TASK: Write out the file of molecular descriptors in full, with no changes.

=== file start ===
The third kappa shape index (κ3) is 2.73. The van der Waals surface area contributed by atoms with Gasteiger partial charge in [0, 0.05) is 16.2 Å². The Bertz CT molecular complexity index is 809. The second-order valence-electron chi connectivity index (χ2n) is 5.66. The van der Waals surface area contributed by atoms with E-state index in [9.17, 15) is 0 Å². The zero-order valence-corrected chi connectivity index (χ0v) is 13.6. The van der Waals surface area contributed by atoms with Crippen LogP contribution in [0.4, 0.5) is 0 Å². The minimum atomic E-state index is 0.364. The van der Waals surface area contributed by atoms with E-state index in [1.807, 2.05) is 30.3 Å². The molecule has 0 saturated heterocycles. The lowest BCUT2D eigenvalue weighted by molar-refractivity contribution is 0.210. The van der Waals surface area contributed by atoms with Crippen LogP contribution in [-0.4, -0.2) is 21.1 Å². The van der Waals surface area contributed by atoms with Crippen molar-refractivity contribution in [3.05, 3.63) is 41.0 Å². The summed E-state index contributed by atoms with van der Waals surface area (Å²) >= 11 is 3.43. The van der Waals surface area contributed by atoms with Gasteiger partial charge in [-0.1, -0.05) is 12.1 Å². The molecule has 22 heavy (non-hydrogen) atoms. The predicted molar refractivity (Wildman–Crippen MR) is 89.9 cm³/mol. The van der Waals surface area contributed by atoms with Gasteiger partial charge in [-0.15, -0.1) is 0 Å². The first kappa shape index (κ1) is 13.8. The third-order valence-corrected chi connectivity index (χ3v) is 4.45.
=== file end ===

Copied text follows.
The third kappa shape index (κ3) is 2.73. The van der Waals surface area contributed by atoms with Gasteiger partial charge in [0, 0.05) is 16.2 Å². The Bertz CT molecular complexity index is 809. The second-order valence-electron chi connectivity index (χ2n) is 5.66. The van der Waals surface area contributed by atoms with E-state index in [9.17, 15) is 0 Å². The zero-order valence-corrected chi connectivity index (χ0v) is 13.6. The van der Waals surface area contributed by atoms with Crippen LogP contribution in [0.4, 0.5) is 0 Å². The minimum atomic E-state index is 0.364. The van der Waals surface area contributed by atoms with E-state index in [1.807, 2.05) is 30.3 Å². The molecule has 0 saturated heterocycles. The lowest BCUT2D eigenvalue weighted by molar-refractivity contribution is 0.210. The van der Waals surface area contributed by atoms with Crippen LogP contribution in [-0.4, -0.2) is 21.1 Å². The van der Waals surface area contributed by atoms with Crippen molar-refractivity contribution in [3.05, 3.63) is 41.0 Å². The summed E-state index contributed by atoms with van der Waals surface area (Å²) >= 11 is 3.43. The van der Waals surface area contributed by atoms with Gasteiger partial charge in [-0.1, -0.05) is 12.1 Å². The molecule has 22 heavy (non-hydrogen) atoms. The predicted molar refractivity (Wildman–Crippen MR) is 89.9 cm³/mol. The van der Waals surface area contributed by atoms with Gasteiger partial charge in [-0.15, -0.1) is 0 Å². The first kappa shape index (κ1) is 13.8. The third-order valence-corrected chi connectivity index (χ3v) is 4.45.